A cat dubbed China was forced to endure an even lengthier confinement last year when she became trapped in a shipping crate in Shanghai and ended up in Hendersonville, North Carolina. (See Cat Defender post of May 17, 2007 entitled "North Carolina Shelter Plotting to Kill Cat That Survived Being Trapped for Thirty-Five Days in Cargo Hold of Ship from China.")

Secondly, why was she placed in foster care rather than in a permanent home when dozens of individuals had expressed a desire to adopt her? In fact, Harvey earlier told the press that the cat was going to be adopted by one of her rescuers, presumably an employee of Samsel.

Thirdly, why did The Plain Dealer wait almost four weeks before announcing that Malli had died? Since articles appearing on the its web site are undated, it is impossible to determine when the CAPL broke the sad news to the public.

Both the CAPL and The Plain Dealer owe the public a full and complete accounting of the cause and circumstances surrounding Malli's death.

The details of her early existence are sketchy but apparently Malli, her mother, and an unspecified number of siblings became trapped in the shipping crate in the Malaysian port city of Johor Bahru sometime between the first and fourth of February. Since Malli is estimated to have been no more than five or six weeks old at that time, it is possible that she and her siblings were born in the crate.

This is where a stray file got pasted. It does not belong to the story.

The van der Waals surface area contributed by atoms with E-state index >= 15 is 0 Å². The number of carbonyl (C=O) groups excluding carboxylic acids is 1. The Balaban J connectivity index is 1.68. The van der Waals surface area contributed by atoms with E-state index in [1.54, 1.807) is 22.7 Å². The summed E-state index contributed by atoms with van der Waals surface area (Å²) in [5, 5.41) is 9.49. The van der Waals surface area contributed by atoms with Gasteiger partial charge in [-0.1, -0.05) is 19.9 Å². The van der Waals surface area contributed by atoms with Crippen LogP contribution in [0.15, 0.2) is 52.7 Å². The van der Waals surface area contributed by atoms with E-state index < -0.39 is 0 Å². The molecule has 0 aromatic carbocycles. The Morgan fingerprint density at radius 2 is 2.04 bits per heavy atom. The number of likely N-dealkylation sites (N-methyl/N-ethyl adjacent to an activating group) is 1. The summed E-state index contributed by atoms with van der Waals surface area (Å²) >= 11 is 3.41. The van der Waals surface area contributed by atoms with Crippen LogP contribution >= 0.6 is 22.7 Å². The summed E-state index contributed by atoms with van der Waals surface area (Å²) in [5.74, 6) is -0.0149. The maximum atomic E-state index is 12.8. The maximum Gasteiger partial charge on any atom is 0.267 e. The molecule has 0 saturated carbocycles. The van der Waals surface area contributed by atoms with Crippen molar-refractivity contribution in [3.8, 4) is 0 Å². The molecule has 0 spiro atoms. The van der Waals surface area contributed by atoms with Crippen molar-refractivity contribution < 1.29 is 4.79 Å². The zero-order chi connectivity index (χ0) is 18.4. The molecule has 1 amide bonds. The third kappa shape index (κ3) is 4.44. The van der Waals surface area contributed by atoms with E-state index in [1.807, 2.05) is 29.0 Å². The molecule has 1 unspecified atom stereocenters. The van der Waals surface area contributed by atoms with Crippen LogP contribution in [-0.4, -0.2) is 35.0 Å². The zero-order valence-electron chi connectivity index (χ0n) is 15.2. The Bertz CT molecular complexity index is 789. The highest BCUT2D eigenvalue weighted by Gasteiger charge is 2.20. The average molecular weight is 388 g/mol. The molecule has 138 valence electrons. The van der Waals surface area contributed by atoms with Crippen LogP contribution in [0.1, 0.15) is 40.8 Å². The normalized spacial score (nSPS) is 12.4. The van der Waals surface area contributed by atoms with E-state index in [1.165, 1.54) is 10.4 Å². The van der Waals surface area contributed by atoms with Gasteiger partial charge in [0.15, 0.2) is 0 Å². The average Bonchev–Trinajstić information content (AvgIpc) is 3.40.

The crate was then sealed and loaded aboard a ship which sailed from Johor Bahru on February 7th. It docked in Los Angeles on February 25th at which time the crate was loaded aboard a truck and sent overland to Cleveland.

When the crate was opened on March 7th Malli was discovered to be the only survivor. Furthermore, it is speculated that she subsisted by nibbling on the remains of her mother and siblings. (See Cat Defender post of March 21, 2008 entitled "Malli Survives a Thirty-Two-Day Voyage from Johor Bahru to Cleveland Trapped Inside a Shipping Crate.")

Rather than provoking an outpouring of sadness and grief, Malli's death has instead provided a convenient outlet for every cat-hater and his brother to vent his spleen. A visit to The Plain Dealer's web site reveals just how deep both ailurophobia and moral depravity run in the heartland of America. The taboo against speaking ill of the dead obviously has gone the way of the nickel cigar.

Cat-lovers must nonetheless persevere and let illegitimis nil carborundum be their guiding principle. As for Malli, she was a genuine hero who will be sorely missed.

Born around Christmastime, she barely lived long enough to see even the arrival of spring. Nonetheless, her struggle to survive in the face of gargantuan odds was an inspiration to cat-lovers all over the world.

Sadly, she will never know adulthood or have kittens of her own. (Most likely she already had been sterilized by CAPL anyway.) She will never frolic in the green grass, nap in the warm summer sun, or experience any of the other thousands of joies de vivre.

She will not have died in vain, however, if the CAPL could be persuaded to keep her memory alive and Samsel would make it a matter of company policy to insist that its suppliers double-check their consignments for stowaways before sealing them.

Photos: Steve Trueman of CAPL.